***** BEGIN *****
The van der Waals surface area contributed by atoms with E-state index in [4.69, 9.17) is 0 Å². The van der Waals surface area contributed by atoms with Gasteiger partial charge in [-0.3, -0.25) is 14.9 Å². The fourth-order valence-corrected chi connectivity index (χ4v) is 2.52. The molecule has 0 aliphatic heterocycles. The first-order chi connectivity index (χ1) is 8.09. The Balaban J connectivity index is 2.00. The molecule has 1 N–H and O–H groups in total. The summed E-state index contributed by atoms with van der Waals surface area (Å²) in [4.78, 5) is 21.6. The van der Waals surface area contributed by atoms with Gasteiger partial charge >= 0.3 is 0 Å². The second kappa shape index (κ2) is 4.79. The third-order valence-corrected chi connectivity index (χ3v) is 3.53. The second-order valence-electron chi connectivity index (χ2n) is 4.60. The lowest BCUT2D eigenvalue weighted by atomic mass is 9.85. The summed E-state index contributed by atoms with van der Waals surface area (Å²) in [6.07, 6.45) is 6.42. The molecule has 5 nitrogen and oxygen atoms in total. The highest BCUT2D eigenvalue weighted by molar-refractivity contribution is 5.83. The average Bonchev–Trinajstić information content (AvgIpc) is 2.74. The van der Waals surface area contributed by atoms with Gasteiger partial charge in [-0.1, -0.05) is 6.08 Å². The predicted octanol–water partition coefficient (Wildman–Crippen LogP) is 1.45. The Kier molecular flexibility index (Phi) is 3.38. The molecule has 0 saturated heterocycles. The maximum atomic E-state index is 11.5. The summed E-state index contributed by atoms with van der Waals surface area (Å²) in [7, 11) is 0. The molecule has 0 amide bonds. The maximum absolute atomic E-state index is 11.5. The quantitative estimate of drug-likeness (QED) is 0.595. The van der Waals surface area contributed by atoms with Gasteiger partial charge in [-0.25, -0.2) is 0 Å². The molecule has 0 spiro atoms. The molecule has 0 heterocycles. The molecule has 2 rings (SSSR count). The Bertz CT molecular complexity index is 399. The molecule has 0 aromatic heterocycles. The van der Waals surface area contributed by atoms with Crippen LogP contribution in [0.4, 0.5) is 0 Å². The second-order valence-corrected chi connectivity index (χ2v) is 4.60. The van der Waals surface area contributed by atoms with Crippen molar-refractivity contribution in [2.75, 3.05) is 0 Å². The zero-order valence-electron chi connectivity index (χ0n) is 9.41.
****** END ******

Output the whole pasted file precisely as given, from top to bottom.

The van der Waals surface area contributed by atoms with E-state index in [4.69, 9.17) is 0 Å². The van der Waals surface area contributed by atoms with Gasteiger partial charge in [-0.3, -0.25) is 14.9 Å². The fourth-order valence-corrected chi connectivity index (χ4v) is 2.52. The molecule has 0 aliphatic heterocycles. The first-order chi connectivity index (χ1) is 8.09. The Balaban J connectivity index is 2.00. The molecule has 1 N–H and O–H groups in total. The summed E-state index contributed by atoms with van der Waals surface area (Å²) in [4.78, 5) is 21.6. The van der Waals surface area contributed by atoms with Gasteiger partial charge >= 0.3 is 0 Å². The second kappa shape index (κ2) is 4.79. The third-order valence-corrected chi connectivity index (χ3v) is 3.53. The second-order valence-electron chi connectivity index (χ2n) is 4.60. The lowest BCUT2D eigenvalue weighted by atomic mass is 9.85. The summed E-state index contributed by atoms with van der Waals surface area (Å²) in [6.07, 6.45) is 6.42. The molecule has 5 nitrogen and oxygen atoms in total. The highest BCUT2D eigenvalue weighted by molar-refractivity contribution is 5.83. The average Bonchev–Trinajstić information content (AvgIpc) is 2.74. The van der Waals surface area contributed by atoms with Gasteiger partial charge in [-0.1, -0.05) is 6.08 Å². The predicted octanol–water partition coefficient (Wildman–Crippen LogP) is 1.45. The Kier molecular flexibility index (Phi) is 3.38. The molecule has 0 saturated heterocycles. The maximum atomic E-state index is 11.5. The summed E-state index contributed by atoms with van der Waals surface area (Å²) in [7, 11) is 0. The molecule has 0 amide bonds. The maximum absolute atomic E-state index is 11.5. The quantitative estimate of drug-likeness (QED) is 0.595. The van der Waals surface area contributed by atoms with Gasteiger partial charge in [-0.25, -0.2) is 0 Å². The molecule has 0 spiro atoms. The molecule has 0 heterocycles. The molecule has 2 rings (SSSR count). The Bertz CT molecular complexity index is 399. The molecule has 0 aromatic heterocycles. The van der Waals surface area contributed by atoms with Crippen LogP contribution in [0.4, 0.5) is 0 Å². The second-order valence-corrected chi connectivity index (χ2v) is 4.60. The van der Waals surface area contributed by atoms with Crippen molar-refractivity contribution in [2.75, 3.05) is 0 Å². The zero-order valence-electron chi connectivity index (χ0n) is 9.41.